Thank you, Ampersand. Thank for your feces-flinging, plague-surviving skills .I shed a tear when Yorick feed you that poisoned grape to end your suffering. Yorick also put it best when, surrounded by a bunch clones of you, he said, “A hundred monkeys later and still they haven’t gotten him right.” You were a one-in-a-million, genetically mutated Capuchin.
Agent 355 – or as others call you, Three-Fifty – you are the epitome (ih-pit-uh-mee) of badass-ness. You wielded a collapsible baton with the skills of a ninja. You were given a very difficult task: keep the last man on Earth alive. And Yorick made the task much more difficult with his recklessness. Through your years together you fell for one another. You were soul mates. Then the minute you two confessed your love for each other, a crazy Israeli commando put a bullet in the middle of your head. I think everyone took that hard. But of course, Yorick was devastated for the rest of his life.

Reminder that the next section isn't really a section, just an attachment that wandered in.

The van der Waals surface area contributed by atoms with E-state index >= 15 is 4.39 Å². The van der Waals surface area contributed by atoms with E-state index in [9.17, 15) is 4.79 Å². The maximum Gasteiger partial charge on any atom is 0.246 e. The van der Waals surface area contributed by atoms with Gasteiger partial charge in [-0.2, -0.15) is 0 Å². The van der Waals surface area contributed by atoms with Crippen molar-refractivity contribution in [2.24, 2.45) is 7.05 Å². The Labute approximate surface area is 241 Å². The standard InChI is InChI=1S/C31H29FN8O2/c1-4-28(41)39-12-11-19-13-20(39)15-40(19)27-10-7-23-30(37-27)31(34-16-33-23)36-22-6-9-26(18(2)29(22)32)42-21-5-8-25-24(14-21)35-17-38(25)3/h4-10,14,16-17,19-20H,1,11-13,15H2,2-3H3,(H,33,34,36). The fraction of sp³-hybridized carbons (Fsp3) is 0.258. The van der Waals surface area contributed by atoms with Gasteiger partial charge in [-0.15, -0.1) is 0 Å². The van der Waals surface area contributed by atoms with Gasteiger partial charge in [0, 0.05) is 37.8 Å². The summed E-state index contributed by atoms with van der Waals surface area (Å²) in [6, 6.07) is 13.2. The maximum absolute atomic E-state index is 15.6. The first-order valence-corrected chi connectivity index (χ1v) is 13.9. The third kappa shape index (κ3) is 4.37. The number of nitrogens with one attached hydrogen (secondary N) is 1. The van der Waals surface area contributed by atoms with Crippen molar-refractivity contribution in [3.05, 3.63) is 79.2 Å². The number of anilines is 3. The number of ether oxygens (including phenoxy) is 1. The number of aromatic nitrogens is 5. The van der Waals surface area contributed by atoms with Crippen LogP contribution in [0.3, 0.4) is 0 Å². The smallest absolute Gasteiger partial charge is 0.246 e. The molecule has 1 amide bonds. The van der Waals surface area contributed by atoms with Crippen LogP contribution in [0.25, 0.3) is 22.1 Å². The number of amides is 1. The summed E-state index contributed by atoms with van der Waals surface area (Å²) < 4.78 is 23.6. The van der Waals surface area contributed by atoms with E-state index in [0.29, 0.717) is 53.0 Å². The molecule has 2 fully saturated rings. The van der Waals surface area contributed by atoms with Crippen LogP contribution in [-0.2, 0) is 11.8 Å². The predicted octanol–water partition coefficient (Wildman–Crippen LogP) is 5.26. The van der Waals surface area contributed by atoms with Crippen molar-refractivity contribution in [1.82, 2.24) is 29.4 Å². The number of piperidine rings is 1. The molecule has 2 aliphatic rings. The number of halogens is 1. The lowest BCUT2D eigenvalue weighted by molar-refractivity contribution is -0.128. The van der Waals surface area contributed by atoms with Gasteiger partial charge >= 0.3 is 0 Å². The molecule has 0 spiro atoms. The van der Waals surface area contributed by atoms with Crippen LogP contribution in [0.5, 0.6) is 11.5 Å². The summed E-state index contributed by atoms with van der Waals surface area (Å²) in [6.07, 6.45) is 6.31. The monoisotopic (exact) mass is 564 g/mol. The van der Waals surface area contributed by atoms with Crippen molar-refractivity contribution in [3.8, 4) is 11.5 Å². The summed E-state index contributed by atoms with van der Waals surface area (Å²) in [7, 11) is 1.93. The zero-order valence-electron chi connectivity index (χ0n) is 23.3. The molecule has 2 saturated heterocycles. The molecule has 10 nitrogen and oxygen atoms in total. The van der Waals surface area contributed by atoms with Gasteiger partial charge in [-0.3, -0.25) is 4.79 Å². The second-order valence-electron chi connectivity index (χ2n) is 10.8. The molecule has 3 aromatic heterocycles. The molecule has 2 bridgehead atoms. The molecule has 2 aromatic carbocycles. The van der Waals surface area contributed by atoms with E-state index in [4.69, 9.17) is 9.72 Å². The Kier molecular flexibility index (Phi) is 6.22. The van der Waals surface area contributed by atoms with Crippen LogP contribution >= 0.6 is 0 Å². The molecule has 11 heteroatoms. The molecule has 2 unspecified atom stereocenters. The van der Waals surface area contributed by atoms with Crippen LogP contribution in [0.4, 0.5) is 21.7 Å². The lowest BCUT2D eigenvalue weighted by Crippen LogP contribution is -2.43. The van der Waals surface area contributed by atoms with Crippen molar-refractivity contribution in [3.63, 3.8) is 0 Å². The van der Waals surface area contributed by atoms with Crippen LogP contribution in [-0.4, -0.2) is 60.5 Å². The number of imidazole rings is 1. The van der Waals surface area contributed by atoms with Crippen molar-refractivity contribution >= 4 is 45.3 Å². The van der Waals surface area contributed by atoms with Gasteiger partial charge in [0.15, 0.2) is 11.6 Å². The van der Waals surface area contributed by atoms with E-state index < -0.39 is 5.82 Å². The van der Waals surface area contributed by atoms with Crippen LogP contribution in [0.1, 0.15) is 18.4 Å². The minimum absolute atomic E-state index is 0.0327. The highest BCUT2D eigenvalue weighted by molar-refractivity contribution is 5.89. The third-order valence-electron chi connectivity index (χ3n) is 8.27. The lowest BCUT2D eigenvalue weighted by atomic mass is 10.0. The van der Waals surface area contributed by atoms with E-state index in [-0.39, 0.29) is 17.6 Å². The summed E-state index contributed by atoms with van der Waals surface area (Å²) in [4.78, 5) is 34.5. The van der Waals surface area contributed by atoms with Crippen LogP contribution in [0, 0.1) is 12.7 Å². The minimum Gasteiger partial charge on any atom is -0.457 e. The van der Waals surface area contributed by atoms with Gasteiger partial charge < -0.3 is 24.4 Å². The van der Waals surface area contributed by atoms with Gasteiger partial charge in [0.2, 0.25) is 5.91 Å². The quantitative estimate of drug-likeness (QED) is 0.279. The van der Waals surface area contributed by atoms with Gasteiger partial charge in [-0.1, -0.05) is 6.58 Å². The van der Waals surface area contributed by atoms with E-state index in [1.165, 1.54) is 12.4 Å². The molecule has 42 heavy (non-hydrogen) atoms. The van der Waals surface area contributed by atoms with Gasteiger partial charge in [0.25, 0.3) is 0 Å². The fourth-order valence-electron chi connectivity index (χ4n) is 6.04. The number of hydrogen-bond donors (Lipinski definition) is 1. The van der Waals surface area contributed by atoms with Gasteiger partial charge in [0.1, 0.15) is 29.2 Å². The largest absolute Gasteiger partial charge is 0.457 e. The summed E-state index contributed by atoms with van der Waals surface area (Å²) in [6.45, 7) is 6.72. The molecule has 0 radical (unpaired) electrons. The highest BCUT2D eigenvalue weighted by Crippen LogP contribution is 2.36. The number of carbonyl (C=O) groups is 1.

Then there’s Dr. Mann, the expert geneticist who tried cloned herself and later had to help raise a bunch of her own clones. To say you had daddy problems would be an understatement. And you had a cynical attitude towards love due to failed relationships. However, you finally found love in a one-eyed Australian demolitions expert/spy. By the end of the story, there was a lot of you to love.
Then you have other characters, like Yorick’s two Beths. One was a bitch and the other had a huge scar across her face. And Yorick’s daughter, Beth Jr., as well. What was with Yorick and the name Beth? Then there’s Hero, Yorick’s older, one-boobed sister, who went from crazy Amazon trying to kill Yorick to becoming his ex-girlfriend’s lover.